#reverb13: reading challenge

Challenge: Did you take on a new challenge?  What was it?  Is there a challenge you deliberately avoided?  What do you want to do to challenge yourself in 2014?

I set a goal to read 50 books this year. As of now, I've read 32 so it seems unlikely that I will read 18 books this month to achieve that goal, but I've certainly read more than I expected to and have enjoyed the challenge of reading as much as possible. 

I will repeat this challenge in 2014, though I may lower the number to something more achievable like 35 books. 

Some of the best books I read this year and would highly recommend include:

The Hundred Year-Old Man Who Climbed Out of the Window and Disappeared by Jonas Jonasson ,  is a delightfully funny novel about a man who escapes the old folks' home in which he lives on his 100th birthday. The novel is about Allan Karllson's life and is well thought out and clever, and not at all sentimental look at one's life. Beyond Karllson, the other characters are vibrant and rich, and full of interesting stories of their own. I've been recommending this book to everyone I know, and if you're looking for something to read over Christmas, I think you'd find yourself entertained. 

Tell the Wolves I'm Home by Carol Rifka Brunt, is quite possibly one of the best books I read all year. It would be a disservice to classify this as simply a coming of age story, though there are certainly those elements present. It is so much more than that, more than a love story, it is a sensitive, powerful story of growing up, of loss and grief and family. I particularly thought the relationship between the sisters was compelling and authentic. Once I started reading this, I couldn't put it down.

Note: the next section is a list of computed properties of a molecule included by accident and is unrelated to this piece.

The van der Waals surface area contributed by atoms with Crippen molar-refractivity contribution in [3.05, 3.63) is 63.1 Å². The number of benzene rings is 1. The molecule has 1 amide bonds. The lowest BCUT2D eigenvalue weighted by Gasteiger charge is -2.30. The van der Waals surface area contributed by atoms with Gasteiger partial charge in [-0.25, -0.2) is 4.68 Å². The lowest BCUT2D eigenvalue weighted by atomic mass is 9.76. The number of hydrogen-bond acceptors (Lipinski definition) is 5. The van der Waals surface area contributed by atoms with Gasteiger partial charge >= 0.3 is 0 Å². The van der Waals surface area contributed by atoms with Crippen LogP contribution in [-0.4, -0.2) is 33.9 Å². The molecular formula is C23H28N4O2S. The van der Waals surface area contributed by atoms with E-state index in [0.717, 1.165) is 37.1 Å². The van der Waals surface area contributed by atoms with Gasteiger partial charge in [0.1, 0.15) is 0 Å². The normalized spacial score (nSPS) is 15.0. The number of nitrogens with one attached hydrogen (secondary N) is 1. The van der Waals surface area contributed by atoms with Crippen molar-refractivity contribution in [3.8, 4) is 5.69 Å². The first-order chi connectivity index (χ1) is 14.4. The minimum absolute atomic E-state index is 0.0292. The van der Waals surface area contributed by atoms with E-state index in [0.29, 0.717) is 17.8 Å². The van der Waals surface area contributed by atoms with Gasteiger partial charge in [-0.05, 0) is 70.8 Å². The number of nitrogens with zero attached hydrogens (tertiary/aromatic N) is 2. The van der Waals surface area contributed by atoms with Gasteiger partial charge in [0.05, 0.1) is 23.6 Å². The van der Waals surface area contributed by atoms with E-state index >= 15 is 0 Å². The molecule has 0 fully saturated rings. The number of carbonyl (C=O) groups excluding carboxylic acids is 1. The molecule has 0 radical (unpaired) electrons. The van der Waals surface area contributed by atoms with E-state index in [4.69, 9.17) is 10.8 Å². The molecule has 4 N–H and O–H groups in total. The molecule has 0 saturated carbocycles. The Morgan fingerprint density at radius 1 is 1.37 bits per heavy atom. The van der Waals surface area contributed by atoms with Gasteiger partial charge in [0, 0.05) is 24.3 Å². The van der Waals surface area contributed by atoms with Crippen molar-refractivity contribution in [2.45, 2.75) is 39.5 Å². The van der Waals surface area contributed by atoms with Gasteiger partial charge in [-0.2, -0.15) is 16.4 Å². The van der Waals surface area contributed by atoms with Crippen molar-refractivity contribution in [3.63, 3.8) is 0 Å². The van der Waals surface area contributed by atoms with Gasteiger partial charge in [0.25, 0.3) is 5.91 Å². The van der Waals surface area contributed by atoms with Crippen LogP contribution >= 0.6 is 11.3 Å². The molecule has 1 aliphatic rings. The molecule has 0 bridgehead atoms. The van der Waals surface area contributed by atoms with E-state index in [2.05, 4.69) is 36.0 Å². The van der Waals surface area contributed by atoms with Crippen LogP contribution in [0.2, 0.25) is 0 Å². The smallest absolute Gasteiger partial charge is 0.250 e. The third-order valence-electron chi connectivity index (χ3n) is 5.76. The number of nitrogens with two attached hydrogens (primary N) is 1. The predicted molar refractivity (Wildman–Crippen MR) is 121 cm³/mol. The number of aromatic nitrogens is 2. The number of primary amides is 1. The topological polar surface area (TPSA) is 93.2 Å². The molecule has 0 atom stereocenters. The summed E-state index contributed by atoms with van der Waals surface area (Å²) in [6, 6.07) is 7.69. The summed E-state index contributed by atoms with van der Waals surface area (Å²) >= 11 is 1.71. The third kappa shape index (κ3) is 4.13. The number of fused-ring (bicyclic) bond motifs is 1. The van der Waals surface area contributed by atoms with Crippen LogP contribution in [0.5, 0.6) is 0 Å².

The Language of Flowers by Vanessa Diffenbaugh. I finished this book in 2 days because I wanted to know what happened to the heartbroken and heartbreaking girl, Victoria. Seeing such a true portrayal of someone who desperately wants to believe in love and be loved but who feels unworthy of such emotion was staggering. There's so much in this story that contributes to the emotional pull of the narrative. Ultimately, this is a story of how we help, hurt and love one another. It is about relationships and the things we carry into and out of them. 

The Round House by Louise Erdrich. I understand why this novel won the National Book Award in 2012. Much like a detective story, we search along with 13 year-old Joe and his father, a tribal judge, for the person responsible for an unthinkable act of violence, the rape of Joe's mother. Like Joe, we need answers: where, why, who? The where becomes central to the story as there are legal challenges over jurisdiction, depending on where the rape occurs. As Joe gets swept into the investigation, and his own quest for justice, the novel reminded me at times of the film "Stand by Me" based on Stephen King's short story, "The Body". 

Joe is surrounded by his friends, Cappy, Zack and Angus as well as several hilarious family members. As much as the story is about what makes people violent and the unraveling an act of violence can do to lives, families, it is also about boyhood and friendship, about pushing the boundaries of your sense of morality, of justice. There are no easy answers, and the uncertainty of adolescence acts as both a metaphor and a backdrop about the difficult questions, emotions and politics we face in life. 

I also really enjoyed Hemingway's Girl by Erica Robuck and The Ocean at the End of the Lane by Neil Gaiman.

What should I put on my to read list for 2014? I really want to read Donna Tartt's novel Goldfinch, but what else? 


Here are some of the other books I've read in 2013.